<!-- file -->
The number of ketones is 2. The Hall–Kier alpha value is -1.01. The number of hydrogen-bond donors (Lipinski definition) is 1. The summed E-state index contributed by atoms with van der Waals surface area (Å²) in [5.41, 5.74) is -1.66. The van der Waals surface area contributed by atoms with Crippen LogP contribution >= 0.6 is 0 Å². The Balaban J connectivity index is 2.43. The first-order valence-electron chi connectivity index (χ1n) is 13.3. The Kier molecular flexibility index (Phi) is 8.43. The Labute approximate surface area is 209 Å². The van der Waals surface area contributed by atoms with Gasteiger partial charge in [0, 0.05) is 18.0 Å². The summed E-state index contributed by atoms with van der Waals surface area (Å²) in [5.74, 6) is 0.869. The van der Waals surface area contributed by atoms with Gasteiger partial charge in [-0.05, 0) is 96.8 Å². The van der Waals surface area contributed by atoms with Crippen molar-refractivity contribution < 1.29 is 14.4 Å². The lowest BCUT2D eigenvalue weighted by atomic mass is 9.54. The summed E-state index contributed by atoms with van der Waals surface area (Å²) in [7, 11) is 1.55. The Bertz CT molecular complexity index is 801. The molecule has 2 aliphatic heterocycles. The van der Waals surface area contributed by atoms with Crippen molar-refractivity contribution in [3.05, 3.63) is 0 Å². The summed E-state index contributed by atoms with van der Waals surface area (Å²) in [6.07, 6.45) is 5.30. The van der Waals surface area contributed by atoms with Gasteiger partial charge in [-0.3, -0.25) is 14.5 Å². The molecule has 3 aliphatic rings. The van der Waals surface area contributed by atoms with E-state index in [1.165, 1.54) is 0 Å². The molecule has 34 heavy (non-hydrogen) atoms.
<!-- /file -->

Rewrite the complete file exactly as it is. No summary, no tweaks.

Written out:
The number of ketones is 2. The Hall–Kier alpha value is -1.01. The number of hydrogen-bond donors (Lipinski definition) is 1. The summed E-state index contributed by atoms with van der Waals surface area (Å²) in [5.41, 5.74) is -1.66. The van der Waals surface area contributed by atoms with Crippen LogP contribution >= 0.6 is 0 Å². The Balaban J connectivity index is 2.43. The first-order valence-electron chi connectivity index (χ1n) is 13.3. The Kier molecular flexibility index (Phi) is 8.43. The Labute approximate surface area is 209 Å². The van der Waals surface area contributed by atoms with Gasteiger partial charge in [0, 0.05) is 18.0 Å². The summed E-state index contributed by atoms with van der Waals surface area (Å²) in [5.74, 6) is 0.869. The van der Waals surface area contributed by atoms with Gasteiger partial charge in [-0.05, 0) is 96.8 Å². The van der Waals surface area contributed by atoms with Crippen molar-refractivity contribution < 1.29 is 14.4 Å². The lowest BCUT2D eigenvalue weighted by atomic mass is 9.54. The summed E-state index contributed by atoms with van der Waals surface area (Å²) in [7, 11) is 1.55. The Bertz CT molecular complexity index is 801. The molecule has 2 aliphatic heterocycles. The van der Waals surface area contributed by atoms with Crippen molar-refractivity contribution in [3.05, 3.63) is 0 Å². The summed E-state index contributed by atoms with van der Waals surface area (Å²) in [6.07, 6.45) is 5.30. The van der Waals surface area contributed by atoms with Gasteiger partial charge in [-0.3, -0.25) is 14.5 Å². The molecule has 3 aliphatic rings. The van der Waals surface area contributed by atoms with E-state index in [1.165, 1.54) is 0 Å². The molecule has 34 heavy (non-hydrogen) atoms.